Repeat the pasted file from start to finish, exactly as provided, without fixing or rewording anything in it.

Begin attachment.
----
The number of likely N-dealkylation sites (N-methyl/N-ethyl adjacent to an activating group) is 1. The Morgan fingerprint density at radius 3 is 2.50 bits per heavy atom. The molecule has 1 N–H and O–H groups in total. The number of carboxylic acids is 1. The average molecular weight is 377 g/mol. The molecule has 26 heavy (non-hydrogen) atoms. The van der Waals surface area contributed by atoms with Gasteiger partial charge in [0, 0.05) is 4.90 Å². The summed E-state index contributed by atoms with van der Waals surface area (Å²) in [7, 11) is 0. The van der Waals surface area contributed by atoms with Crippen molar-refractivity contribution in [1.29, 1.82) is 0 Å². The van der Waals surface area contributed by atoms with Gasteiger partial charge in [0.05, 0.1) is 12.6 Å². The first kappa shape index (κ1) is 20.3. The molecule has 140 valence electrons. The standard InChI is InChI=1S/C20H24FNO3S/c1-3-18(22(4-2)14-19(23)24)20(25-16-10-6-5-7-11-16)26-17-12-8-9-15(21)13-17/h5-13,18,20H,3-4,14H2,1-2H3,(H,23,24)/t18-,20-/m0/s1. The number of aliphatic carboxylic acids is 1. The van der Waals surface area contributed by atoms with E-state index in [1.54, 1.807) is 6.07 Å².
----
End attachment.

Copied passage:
The number of likely N-dealkylation sites (N-methyl/N-ethyl adjacent to an activating group) is 1. The Morgan fingerprint density at radius 3 is 2.50 bits per heavy atom. The molecule has 1 N–H and O–H groups in total. The number of carboxylic acids is 1. The average molecular weight is 377 g/mol. The molecule has 26 heavy (non-hydrogen) atoms. The van der Waals surface area contributed by atoms with Gasteiger partial charge in [0, 0.05) is 4.90 Å². The summed E-state index contributed by atoms with van der Waals surface area (Å²) in [7, 11) is 0. The van der Waals surface area contributed by atoms with Crippen molar-refractivity contribution in [1.29, 1.82) is 0 Å². The van der Waals surface area contributed by atoms with Gasteiger partial charge in [0.05, 0.1) is 12.6 Å². The first kappa shape index (κ1) is 20.3. The molecule has 140 valence electrons. The standard InChI is InChI=1S/C20H24FNO3S/c1-3-18(22(4-2)14-19(23)24)20(25-16-10-6-5-7-11-16)26-17-12-8-9-15(21)13-17/h5-13,18,20H,3-4,14H2,1-2H3,(H,23,24)/t18-,20-/m0/s1. The number of aliphatic carboxylic acids is 1. The van der Waals surface area contributed by atoms with E-state index in [1.54, 1.807) is 6.07 Å².